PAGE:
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Educational Activity

Pharmacology and Evidence-Based Strategies for Current and Emerging Treatments for OFF Periods in Parkinson Disease

Rajesh Pahwa, MD, and Stuart H. Isaacson, MD

Published: December 1, 2020

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Find more articles on this and other psychiatry and CNS topics:
The Journal of Clinical Psychiatry
The Primary Care Companion for CNS Disorders

Parkinson disease (PD) is a progressive neurodegenerative disease characterized by motor symptoms such as rigidity, resting tremor, and slowed movement in addition to nonmotor symptoms. As the disease advances and a patient’s response duration to a levodopa dose is shortened, OFF episodes become more prevalent, negatively impacting their quality of life. Clinicians may employ a variety of therapeutic strategies to reduce OFF time, such as altering the levodopa dose or initiating adjuvant therapy. Medications to treat daily OFF time include dopamine agonists, MAO-B inhibitors, COMT inhibitors, amantadine ER, and adenosine A2A antagonists; as-needed rescue therapies include subcutaneous apomorphine, apomorphine sublingual film, and orally inhaled levodopa; and, when necessary, advanced therapies such as carbidopa/levodopa enteral suspension or DBS may be indicated.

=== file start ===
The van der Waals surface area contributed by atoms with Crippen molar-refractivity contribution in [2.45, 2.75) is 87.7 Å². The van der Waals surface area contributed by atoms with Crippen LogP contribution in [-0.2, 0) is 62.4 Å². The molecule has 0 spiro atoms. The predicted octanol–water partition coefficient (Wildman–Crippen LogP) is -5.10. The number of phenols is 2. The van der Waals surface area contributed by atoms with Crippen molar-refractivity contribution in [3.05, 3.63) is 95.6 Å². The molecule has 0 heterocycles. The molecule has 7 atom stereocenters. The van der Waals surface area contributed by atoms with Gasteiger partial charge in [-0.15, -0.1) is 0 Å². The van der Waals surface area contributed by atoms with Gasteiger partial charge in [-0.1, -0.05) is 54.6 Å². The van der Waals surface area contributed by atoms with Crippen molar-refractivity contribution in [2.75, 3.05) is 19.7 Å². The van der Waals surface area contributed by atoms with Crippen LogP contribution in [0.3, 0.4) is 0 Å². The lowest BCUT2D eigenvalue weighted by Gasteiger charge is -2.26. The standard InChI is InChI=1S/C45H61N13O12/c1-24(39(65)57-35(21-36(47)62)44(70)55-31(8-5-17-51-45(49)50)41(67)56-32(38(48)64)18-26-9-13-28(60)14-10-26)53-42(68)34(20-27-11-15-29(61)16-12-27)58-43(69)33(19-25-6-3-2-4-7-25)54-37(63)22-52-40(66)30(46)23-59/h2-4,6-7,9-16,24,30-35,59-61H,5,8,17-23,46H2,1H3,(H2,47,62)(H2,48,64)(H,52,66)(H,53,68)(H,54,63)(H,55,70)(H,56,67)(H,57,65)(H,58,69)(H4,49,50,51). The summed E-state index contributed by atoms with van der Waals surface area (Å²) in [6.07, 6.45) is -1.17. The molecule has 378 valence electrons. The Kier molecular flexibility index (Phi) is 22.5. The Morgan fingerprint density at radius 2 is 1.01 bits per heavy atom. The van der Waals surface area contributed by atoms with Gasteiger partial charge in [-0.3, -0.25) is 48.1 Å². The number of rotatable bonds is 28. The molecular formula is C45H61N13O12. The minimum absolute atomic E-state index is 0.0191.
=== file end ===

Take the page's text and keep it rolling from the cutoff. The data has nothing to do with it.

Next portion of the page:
To cite: Pahwa R, Isaacson SH. Pharmacology and evidence-based strategies for current and emerging treatments for OFF periods in Parkinson disease. J Clin Psychiatry. 2021;82(1):SU19004BR2C.
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© Copyright 2020 Physicians Postgraduate Press, Inc.

From the University of Kansas, Kansas City (Dr Pahwa); and Parkinson’s Disease and Movement Disorders Center of Boca Raton, Florida (Dr Isaacson)

Volume: 82

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